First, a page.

A Bit of Tabloid at the Heart
Chris Hannan talks to Heather Neill about writing The God of Soho for Shakespeare's Globe. This article was first published in the Globe's quarterly magazine Around The Globe, Spring 2011.
Heather Neill. Where's the play set?
Chris Hannan. It opens in heaven, in a scene with the gods. Then heaven falls and the gods abandon it and these three characters - Mr and Mrs God and their daughter - get mixed up in the lives of some homeless people in Soho. They find an iconic 1950s Hermes-Kelly bag abandoned on the Soho streets which contains a dark secret and - in Dickensian fashion - provides a plot link between the homeless scene of Soho and the celebrity one.
Heather Neill. Which is where the central character Natty and her boyfriend come in...
Chris Hannan. ...the kind of celebrity couple who fight each other in the front pages of the tabloids and whose existence as celebrities depends upon publicity.
HN. Most of the play has a contemporary setting...Soho and millionaire Essex. Would you describe it as a satire?
CH. No. I don't feel in any way superior to my celebrity couple or any of the characters. The tabloid couple are an extreme version of us. They fetishize sex and fame and brands and success - and so do we - even Guardian readers and intellectuals and those of us who like to think we're above all that. We live in a world of internet porn and "dogging" and Wayne Rooney and iPhones.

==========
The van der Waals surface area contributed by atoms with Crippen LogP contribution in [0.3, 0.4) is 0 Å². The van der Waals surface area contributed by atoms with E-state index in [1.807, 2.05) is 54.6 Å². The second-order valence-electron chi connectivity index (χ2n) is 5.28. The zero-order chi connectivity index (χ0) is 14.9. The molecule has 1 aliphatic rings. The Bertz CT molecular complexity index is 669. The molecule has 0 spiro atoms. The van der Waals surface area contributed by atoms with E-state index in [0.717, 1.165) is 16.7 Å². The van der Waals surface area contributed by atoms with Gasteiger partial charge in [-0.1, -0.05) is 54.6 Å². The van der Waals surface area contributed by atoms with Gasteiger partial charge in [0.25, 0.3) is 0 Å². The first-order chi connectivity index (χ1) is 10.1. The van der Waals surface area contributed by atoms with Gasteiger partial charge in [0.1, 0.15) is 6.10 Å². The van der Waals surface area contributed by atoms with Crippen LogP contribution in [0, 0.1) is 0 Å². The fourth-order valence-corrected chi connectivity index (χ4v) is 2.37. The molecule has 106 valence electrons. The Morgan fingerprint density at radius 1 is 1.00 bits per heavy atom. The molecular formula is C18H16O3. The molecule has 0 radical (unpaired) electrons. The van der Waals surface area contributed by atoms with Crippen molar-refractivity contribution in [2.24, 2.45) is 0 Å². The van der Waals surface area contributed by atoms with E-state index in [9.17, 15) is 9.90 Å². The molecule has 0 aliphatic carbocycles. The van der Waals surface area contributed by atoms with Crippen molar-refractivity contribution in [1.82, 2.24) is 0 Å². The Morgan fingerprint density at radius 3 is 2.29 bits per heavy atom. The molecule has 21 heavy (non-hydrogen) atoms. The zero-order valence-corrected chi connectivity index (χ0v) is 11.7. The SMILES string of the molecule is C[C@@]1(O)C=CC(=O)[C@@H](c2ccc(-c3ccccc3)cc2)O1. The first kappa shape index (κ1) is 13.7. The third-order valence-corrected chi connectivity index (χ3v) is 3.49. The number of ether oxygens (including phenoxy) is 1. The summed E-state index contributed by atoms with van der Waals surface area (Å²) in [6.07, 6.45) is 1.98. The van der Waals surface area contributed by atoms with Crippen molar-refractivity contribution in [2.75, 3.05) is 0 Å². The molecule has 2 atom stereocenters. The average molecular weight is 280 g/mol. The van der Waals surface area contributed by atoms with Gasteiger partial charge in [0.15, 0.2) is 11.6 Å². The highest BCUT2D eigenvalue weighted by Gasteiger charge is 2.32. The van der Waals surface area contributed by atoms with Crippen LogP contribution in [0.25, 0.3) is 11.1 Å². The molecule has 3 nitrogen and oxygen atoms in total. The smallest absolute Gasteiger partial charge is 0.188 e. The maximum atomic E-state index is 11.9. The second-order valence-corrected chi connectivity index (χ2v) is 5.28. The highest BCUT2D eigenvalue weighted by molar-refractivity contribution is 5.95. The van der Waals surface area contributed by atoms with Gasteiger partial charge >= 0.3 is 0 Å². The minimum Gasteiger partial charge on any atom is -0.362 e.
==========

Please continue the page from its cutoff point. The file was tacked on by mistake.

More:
HN. Would you describe the play as a satire on celebrity?
CH. No. I'm not even sure the play is ABOUT celebrity.
HN. I wondered if it's about what we worship.
CH. About what we worship and do we even know.
HN This all sounds very serious, but there is a lot of comedy in the script too and there are surprises. Dominic Dromgoole, the Globe’s artistic director, refers to your “detached vivacity” in his book, The Full Room.
CH That’s a fair description. I have a bad habit of laughing in the wrong places! It's partly because I overflow with enjoyment of life, but I do tend to be looking in from the outside sometimes. I'm not always on the same page as other people.
HN This business of being an outsider...you once said you wished as a child that you were Jewish?
CH When I was young I used to think my life was so mundane and colourless and middle-of-the-road that it would cripple my chances of ever becoming a writer! I would read Isaac Bashevis Singer and wish I was Jewish. Now looking back I see that being a Catholic in the West of Scotland in the 1960s was pretty exotic. It was a ghetto - I didn’t meet a Protestant until I was 14 - and we lived in a world of miraculous medals and votive candles, incense and processions and a belief in purgatory. It was basically a pre-Elizabethan world.
HN What about now? Would you say your philosophy of life differs from current fashionable thinking?